Jesus heals disease. God’s desire is not for disease and death, but for health and life. Jesus’ life and ministry is a breaking in of the Kingdom, a slice of heaven on earth—as it one day shall be in full.

2 Corinthians 12:7: “a thorn was given me in the flesh, a messenger of Satan to torment me”
We don’t really know what Paul’s “thorn in the flesh” was—it could be physical or spiritual. But it is a reminder that not all disease is healed. Jesus is called the “Great Physician,” and rightly so, but it’s a mistake to think that God will miraculously heal all disease. The “health and wealth gospel” is not the gospel, but a weakened distortion. Paul surely prayed for healing, but he didn’t sulk when he wasn’t healed—but rather boasted in his weakness because, in it, the power of Christ dwelled in him (2 Cor. 12:9).

Romans 5:3-5: “And not only that, but we also boast in our sufferings, knowing that suffering produces endurance, 4 and endurance produces character, and character produces hope, 5 and hope does not disappoint us, because God’s love has been poured into our hearts through the Holy Spirit that has been given to us.”
Why does God allow suffering in his world? We don’t really know. We do know (see Genesis 1-3 again if you’re skeptical) that evil and suffering are not God’s design, but results of the fall. But rest assured: your suffering is not in vain. God uses our sufferings for good. C. S. Lewis said: “pain is God’s megaphone to rouse a deaf world.” If you are suffering, ask how God might be using it to rouse you from your deafness.

Romans 8:17: “If, in fact, we suffer with him so that we may also be glorified with him.”
We suffer with Christ in order that we may be glorified with him. You don’t get Easter without Good Friday. You don’t get resurrection without the cross. This is not only true of Christ’s story, but our own. Scriptural is repeatedly clear: if you want to be raised with Christ, you must first suffer with him.

Psalms 118:6: “With the Lord on my side I do not fear, what can mortals do to me?”
“Do not fear” is a common refrain in Scripture, and for good reason. Scripture itself is a good reminder that we need not fear anything this world throws at us, because it’s Friday now—but Sunday is coming.

The Christian Response to COVID-19

In Les Miserables, Victor Hugo pens: “…he had a strange, idiosyncratic way of looking at things. I suspect he got it from the Gospel.”

As Christians, we look at the world in a different light. That light is precisely the light of Jesus Christ. One of the most comforting things Jesus ever said is, “in this world you will have troubles, but take heart! I have overcome the world” (John 16:33). There is no inch of the world—of the universe—over which King Jesus does not have dominion.

In that knowledge, how do we respond?

“Think with a sober mind” (Romans 12:3). We tend to think of “sober” as contrasted with drunkenness, but the New Testament uses the word in a different sense: being self-controlled. Have your wits about you. Don’t lose your mind. Don’t panic.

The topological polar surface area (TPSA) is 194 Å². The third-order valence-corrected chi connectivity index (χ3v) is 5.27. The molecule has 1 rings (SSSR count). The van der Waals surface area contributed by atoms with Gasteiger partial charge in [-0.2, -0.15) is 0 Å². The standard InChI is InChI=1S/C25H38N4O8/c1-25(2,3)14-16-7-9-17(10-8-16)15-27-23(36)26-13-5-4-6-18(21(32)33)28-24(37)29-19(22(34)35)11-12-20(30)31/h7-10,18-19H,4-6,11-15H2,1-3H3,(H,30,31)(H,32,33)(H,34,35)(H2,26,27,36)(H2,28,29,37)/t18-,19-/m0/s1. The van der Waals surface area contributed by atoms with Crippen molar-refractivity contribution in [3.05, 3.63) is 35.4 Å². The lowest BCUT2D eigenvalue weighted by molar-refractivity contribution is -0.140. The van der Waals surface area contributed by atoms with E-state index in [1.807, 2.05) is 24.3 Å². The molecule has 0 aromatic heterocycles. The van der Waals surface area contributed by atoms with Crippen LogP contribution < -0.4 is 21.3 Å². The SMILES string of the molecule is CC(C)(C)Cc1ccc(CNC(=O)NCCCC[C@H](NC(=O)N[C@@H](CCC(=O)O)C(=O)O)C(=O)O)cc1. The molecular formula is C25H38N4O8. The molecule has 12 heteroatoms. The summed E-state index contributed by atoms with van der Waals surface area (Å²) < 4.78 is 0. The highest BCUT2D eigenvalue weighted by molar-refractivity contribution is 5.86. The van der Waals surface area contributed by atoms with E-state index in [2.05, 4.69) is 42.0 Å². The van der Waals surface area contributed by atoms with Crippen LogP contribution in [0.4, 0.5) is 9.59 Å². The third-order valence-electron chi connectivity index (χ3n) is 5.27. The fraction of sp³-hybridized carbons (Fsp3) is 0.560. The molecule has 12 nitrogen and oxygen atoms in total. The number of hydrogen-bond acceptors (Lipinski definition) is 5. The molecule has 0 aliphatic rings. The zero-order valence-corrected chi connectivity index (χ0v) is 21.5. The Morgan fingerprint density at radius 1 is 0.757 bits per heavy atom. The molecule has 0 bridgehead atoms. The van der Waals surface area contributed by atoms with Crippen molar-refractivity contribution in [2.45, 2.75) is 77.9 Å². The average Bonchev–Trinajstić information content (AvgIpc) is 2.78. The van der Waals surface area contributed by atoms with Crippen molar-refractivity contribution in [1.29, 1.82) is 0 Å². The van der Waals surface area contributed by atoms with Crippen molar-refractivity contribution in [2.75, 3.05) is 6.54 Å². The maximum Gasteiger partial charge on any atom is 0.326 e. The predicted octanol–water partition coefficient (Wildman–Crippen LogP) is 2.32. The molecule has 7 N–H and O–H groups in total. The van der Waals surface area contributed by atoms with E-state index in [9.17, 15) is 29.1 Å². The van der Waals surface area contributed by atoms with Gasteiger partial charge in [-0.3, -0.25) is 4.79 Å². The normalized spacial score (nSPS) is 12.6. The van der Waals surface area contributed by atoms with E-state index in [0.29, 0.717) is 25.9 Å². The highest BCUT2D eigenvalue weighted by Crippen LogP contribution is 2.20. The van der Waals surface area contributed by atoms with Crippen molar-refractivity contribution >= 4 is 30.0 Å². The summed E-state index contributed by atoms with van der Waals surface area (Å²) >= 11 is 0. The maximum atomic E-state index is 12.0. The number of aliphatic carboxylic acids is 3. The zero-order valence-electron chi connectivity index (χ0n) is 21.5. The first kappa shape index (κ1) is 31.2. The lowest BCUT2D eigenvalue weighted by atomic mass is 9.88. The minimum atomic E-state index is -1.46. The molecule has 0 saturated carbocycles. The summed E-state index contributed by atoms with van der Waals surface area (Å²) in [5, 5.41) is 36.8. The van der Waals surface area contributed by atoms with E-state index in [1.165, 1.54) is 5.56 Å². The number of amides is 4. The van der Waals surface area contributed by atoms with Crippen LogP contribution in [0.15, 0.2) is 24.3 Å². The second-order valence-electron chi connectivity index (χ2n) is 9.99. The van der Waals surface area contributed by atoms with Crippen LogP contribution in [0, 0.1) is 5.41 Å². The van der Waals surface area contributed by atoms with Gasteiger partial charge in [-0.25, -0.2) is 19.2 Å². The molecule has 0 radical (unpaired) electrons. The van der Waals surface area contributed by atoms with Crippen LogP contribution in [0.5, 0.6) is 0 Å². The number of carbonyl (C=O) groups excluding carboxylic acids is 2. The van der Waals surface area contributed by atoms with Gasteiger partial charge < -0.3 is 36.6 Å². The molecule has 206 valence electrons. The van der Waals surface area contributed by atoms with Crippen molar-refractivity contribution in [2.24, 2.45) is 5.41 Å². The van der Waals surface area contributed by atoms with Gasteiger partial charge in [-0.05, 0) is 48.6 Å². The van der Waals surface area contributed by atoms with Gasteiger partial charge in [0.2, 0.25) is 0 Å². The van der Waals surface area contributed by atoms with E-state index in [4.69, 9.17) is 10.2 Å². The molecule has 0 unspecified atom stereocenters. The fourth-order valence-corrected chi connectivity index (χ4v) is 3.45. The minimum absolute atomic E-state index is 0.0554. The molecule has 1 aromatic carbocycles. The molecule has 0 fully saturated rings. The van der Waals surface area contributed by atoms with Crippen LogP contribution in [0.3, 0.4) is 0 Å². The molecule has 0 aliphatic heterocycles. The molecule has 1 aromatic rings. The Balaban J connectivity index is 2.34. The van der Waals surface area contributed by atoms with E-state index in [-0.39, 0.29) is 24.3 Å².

In this case, don’t make this virus a bigger deal than it is. As Americans, we may never have experienced anything like this—thanks be to God! But what Americans call a “health crisis” is simply everyday life in many countries.

And while we’re at it, let’s not compare our sufferings—for many of us, this will likely only include staying home for a few weeks—to persecution that Christians face around the world. This is a challenge and it is difficult, but be of sober mind: our sufferings are not geographically or historically exceptional.

“You shall love your neighbor as yourself” (Matthew 22:39). Christians have a long history of taking care of sick people during the spread of disease. The early hospitals were Christian inventions. During a plague that swept through Rome in the 3rd century, Christians stayed behind and cared for the sick while everyone else fled. They did the same centuries later while the “Black Death” decimated the global population. Instead of caring only for their own safety, these Christians cared first and foremost for those in need. They loved their neighbors as themselves.

These Christians are examples we can look to today in caring for our neighbors, but putting others first looks very different in this situation. Today, thankfully, there are medical professionals caring for the sick. But if you simply shrug your shoulders and say “I’m young, I won’t die,” then you’ve missed an opportunity to love others like Jesus.

This virus is going to spread, but how widely it spreads is still very much unknown. The best thing you can do to mitigate the spread of this virus is to reduce social contact and wash your hands more. These acts are so easy—and therefore easy to ignore—but go a long way towards caring for your neighbor, and at this point this is just being a decent human being.

But Christians have never been content with being decent. The call to love demands more from us. Rebecca Reynolds has offered some fantastic ways to love our neighbors during this outbreak, including:

  • Check in on an eldery friend and ask if you can bring groceries so he or she can remain at home.
  • Donate to an international organization caring for orphans in a virus-infected country.
  • Express gratitude to at least one public official (police, 911 operators, doctors, nurses) walking into the face of the virus.

The call to love our neighbor is especially pertinent right now, and as Christians we should be the most vigilant in both reducing the spread of the disease and caring for those infected.

“Look to the Lord and his Strength” (1 Chronicles 16:11). “Thoughts and prayers” has come under some criticism lately, but maybe try actually doing it and not just saying. Pray for those you love. Pray for the sick. Pray for medical professionals. Pray for government leaders. Pray for the weak. Pray for our world. Pray for wisdom. Pray for peace. Pray for strength. Pray for healing. Pray, pray, pray.

All the while, remember: he has overcome the world.

Christian Student Fellowship